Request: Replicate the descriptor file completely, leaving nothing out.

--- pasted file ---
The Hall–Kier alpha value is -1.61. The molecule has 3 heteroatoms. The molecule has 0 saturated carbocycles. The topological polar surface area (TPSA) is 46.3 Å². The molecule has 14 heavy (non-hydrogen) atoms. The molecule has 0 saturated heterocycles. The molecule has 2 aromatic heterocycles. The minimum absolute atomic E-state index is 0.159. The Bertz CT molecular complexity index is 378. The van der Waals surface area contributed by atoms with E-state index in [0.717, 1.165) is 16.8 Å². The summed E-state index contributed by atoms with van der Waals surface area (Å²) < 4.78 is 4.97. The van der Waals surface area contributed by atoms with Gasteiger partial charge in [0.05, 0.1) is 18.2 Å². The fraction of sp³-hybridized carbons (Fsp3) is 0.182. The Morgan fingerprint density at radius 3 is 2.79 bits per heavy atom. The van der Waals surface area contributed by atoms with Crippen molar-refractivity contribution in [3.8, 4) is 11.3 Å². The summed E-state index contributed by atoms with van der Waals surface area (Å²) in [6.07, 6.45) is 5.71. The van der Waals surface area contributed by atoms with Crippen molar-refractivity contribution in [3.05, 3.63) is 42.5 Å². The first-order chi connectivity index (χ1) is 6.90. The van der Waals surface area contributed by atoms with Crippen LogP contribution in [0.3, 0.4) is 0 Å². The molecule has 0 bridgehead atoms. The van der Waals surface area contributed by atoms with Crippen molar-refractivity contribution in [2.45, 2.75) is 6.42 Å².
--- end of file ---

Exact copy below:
The Hall–Kier alpha value is -1.61. The molecule has 3 heteroatoms. The molecule has 0 saturated carbocycles. The topological polar surface area (TPSA) is 46.3 Å². The molecule has 14 heavy (non-hydrogen) atoms. The molecule has 0 saturated heterocycles. The molecule has 2 aromatic heterocycles. The minimum absolute atomic E-state index is 0.159. The Bertz CT molecular complexity index is 378. The van der Waals surface area contributed by atoms with E-state index in [0.717, 1.165) is 16.8 Å². The summed E-state index contributed by atoms with van der Waals surface area (Å²) < 4.78 is 4.97. The van der Waals surface area contributed by atoms with Gasteiger partial charge in [0.05, 0.1) is 18.2 Å². The fraction of sp³-hybridized carbons (Fsp3) is 0.182. The Morgan fingerprint density at radius 3 is 2.79 bits per heavy atom. The van der Waals surface area contributed by atoms with Crippen molar-refractivity contribution in [3.8, 4) is 11.3 Å². The summed E-state index contributed by atoms with van der Waals surface area (Å²) in [6.07, 6.45) is 5.71. The van der Waals surface area contributed by atoms with Crippen molar-refractivity contribution in [3.05, 3.63) is 42.5 Å². The first-order chi connectivity index (χ1) is 6.90. The van der Waals surface area contributed by atoms with Crippen LogP contribution in [0.3, 0.4) is 0 Å². The molecule has 0 bridgehead atoms. The van der Waals surface area contributed by atoms with Crippen molar-refractivity contribution in [2.45, 2.75) is 6.42 Å².